The Vietnam Conflict Protests took place in the spring of 1972, where conservative and mostly rural Mankato was shattered by a wave of activism by the students at MSU and some surrounding schools. After President Nixon announced that spring that the United States would continue to mine ports in North Vietnam, student and faculty anger at the war’s progression reached a boiling point.
On May 8, 1972, 20 to 30 pounds of dynamite detonated in the Law Enforcement building in Mankato causing some $300,000 in property damage. Although it is uncertain whether the bombing was linked to the anti-Vietnam War protesters the following day, one of the biggest events in the movement was to occur.
On May 9, 1972, some 4,000 people, mostly MSU students and faculty marched in what began as a peaceful Vietnam Conflict Protest through downtown Mankato. However, the march soon turned hot when the group separated in the afternoon. One group marched towards the 169 bridge and set up a human blockade in protest of the war. Riot Police were soon called to the scene and traffic was backed up for several miles. Then-president of MSU, James Nickerson was called to the scene to try and negotiate an agreement. Nickerson’s efforts were to no avail, however, as the students refused to leave the bridge. At 5:20 pm, the police employed the use of tear gas on the crowd. The police were then able to disperse the crowd, but several students suffered burns from the gas.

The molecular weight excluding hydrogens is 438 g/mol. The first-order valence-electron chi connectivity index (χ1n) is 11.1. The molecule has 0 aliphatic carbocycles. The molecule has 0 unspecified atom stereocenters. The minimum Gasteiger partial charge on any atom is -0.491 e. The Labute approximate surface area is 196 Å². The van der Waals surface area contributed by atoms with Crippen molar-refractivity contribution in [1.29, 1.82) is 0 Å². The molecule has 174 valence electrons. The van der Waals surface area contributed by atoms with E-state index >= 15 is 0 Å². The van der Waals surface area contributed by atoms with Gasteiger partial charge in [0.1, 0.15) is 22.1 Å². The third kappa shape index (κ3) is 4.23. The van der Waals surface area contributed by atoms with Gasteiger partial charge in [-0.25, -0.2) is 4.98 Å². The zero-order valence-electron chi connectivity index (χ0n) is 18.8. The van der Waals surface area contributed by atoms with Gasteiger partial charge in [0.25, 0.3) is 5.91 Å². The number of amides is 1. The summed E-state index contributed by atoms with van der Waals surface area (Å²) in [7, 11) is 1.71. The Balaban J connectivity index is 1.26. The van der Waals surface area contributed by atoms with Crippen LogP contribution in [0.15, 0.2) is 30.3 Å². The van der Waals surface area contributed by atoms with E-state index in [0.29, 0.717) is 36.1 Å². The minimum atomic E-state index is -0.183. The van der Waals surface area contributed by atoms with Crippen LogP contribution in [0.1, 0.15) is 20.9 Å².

Two days later, about 20 students from MSU negotiated a peaceful takeover of Old Main. The protest was in fact welcomed by Nickerson who tolerated it until several rowdy students broke into the cafeteria and caused a mess. Nickerson then called the police and the takeover of Old Main promptly ended. On the whole, the protests succeeded in that they were able to stay for the most part peaceful and were a prime example of civil disobedience that would not have been expected in conservative and rural Mankato.
The article was written by Sam Burton.
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